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Now that LIGO has finally measured gravitational waves using a huge laser interferometer, to me, the question remains, why was it possible? As it is explained in many news articles, gravitational waves are similar to water waves or electromagnetic waves, they just do not exist in a medium like water or space, but space-time itself is the transport medium. If space-time itself gets contracted and expanded by the gravitational waves, so does any means of measurement. The ruler you use for measurement (the laser beam) gets deformed while the wave travels through the measuring device. Otherwise the "ruler" had to live outside of space-time, but there is no outside. If space-time was a cup filled with pudding, on which we had painted a straight line with 10 marks, pushing into the pudding slightly with our thumb does bend the line, but for us, there remain 10 marks on the line, because to measure the extension, we had to use a ruler, outside of our space-time (pudding) to measure, let's say, 11 marks. But, well, there is no outside. I assume the same happens not only to the 3 spacial dimensions but also to the time dimension. Because they "did it", what am I missing?

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The short answer is that waves that are "in the apparatus" are indeed stretched. However the "fresh waves" being produced by the laser are not. So long as the "new" waves spend much less time in the interferometer than it takes to expand them (which takes roughly 1/gravitational wave frequency), then the effect you are talking about can be neglected.

Details:

There is an apparent paradox: you can think about the detection in two ways. On the one hand you can imagine that the lengths of the detector arms change and that the round-trip travel time of a light beam is subsequently changed and so the difference in the time-of-arrival of wavecrests translates into a phase difference that is detected in the interferometer. On the other hand you have the analogy to the expansion of the universe - if the arm length is changed, then isn't the wavelength of the light changed by exactly the same factor and so there can be no change in the phase difference? I guess this latter is your question.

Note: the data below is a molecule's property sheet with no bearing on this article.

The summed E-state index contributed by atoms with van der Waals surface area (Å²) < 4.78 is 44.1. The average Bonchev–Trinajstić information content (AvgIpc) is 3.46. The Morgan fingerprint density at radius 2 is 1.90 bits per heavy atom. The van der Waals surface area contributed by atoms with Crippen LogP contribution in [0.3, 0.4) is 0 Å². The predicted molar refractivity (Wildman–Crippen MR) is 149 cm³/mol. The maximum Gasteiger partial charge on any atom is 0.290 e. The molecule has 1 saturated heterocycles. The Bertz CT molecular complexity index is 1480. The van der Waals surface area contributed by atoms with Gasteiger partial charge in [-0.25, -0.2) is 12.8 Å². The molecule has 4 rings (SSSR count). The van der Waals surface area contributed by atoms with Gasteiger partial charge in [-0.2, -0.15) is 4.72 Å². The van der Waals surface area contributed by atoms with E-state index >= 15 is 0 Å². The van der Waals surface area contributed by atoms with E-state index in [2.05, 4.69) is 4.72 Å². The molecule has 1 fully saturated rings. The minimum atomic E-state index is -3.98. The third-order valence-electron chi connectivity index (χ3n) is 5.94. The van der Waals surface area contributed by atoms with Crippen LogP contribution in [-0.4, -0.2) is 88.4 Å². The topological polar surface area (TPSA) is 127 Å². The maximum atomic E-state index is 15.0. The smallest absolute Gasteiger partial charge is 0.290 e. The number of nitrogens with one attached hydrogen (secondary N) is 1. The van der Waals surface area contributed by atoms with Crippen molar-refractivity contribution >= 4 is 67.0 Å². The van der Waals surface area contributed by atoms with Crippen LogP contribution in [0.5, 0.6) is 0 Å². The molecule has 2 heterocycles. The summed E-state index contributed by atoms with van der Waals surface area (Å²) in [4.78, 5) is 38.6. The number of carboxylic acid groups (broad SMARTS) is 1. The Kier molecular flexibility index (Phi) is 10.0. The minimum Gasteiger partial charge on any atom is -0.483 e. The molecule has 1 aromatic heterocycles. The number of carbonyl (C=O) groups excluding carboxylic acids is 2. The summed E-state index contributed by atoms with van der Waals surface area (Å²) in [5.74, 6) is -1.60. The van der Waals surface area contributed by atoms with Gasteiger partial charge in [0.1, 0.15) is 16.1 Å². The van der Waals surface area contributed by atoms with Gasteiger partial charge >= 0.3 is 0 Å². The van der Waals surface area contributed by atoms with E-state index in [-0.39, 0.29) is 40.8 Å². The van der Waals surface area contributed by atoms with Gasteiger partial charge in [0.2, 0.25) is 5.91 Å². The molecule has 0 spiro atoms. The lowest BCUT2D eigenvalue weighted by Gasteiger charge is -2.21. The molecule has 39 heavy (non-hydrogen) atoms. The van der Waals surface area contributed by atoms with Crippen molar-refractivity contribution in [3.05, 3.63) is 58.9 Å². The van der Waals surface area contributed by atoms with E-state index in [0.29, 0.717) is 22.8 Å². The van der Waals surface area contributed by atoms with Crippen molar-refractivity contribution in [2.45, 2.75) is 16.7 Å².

Well clearly, the detector works so there must be a problem with the second interpretation. There is an excellent discussion of this by Saulson 1997, from which I give a summary.

Interpretation 1:

If the two arms are in the $x$ and $y$ directions and the incoming wave the $z$ direction, then the metric due to the wave can be written $$ds^2 = -c^2 dt^2 + (1+ h(t))dx^2 + (1-h(t))dy^2,$$ where $h(t)$ is the strain of the gravitational wave.

For light travelling on geodesic paths the metric interval $ds^2=0$, this means that (considering only the arm aligned along the x-axis for a moment) $$c dt = \sqrt{(1 + h(t))}dx \simeq (1 + \frac{1}{2}h(t))dx$$ The time taken to travel the path is therefore increased to $$\tau_+ = \int dt = \frac{1}{c}\int (1 + \frac{1}{2}h(t))dx$$

If the original arm is of length $L$ and the perturbed arm length is $L(1+h/2)$, then the time difference for a photon to make the round trip along each arm is $$ \Delta \tau = \tau_+ - \tau_- \simeq \frac{2L}{c}h$$ leading to a phase difference in the signals of $$\Delta \phi = \frac{4\pi L}{\lambda} h$$ This assumes that $h(t)$ is treated as a constant for the time that the laser light is in the apparatus.

Interpretation 2:

In analogy with the expansion of the universe, the gravitational wave does change the wavelength of light in each arm of the experiment. However, only the waves that are in the apparatus as the gravitational wave passes through can be affected.

Suppose that $h(t)$ is a step function so that the arm changes length from $L$ to $L+h(0)/2$ instantaneously. The waves that are just arriving back at the detector will be unaffected by this change, but subsequent wavecrests will have had successively further to travel and so there is a phase lag that builds up gradually to the value defined above in interpretation 1. The time taken for the phase lag to build up will be $2L/c$.

But then what about the waves that enter the apparatus later? For those, the laser frequency is unchanged and as the speed of light is constant, then the wavelength is unchanged. These waves travel in a lengthened arm and therefore experience a phase lag exactly equivalent to interpretation 1.

In practice, the "buildup time" for the phase lag is short compared with the reciprocal of the frequency of the gravitational waves. For example the LIGO path length is about 1,000 km, so the "build up time" would be 0.003 s compared with the reciprocal of the $\sim 100$ Hz signal of 0.01 s and so is relatively unimportant when interpreting the signal (the detection sensitivity of the interferometer is indeed compromised at higher frequencies because of this effect).

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    $\begingroup$ This is a great explanation. For the full, less qualitative, calculation (not so difficult) see the nice article of Valerio Faraoni: arxiv.org/pdf/gr-qc/0702079v1.pdf in which the above argument is presented and in addition the effect of the gravitational wave on the light travel time is explicitly calculated. $\endgroup$ – JonesTheAstronomer Feb 21 '16 at 11:01

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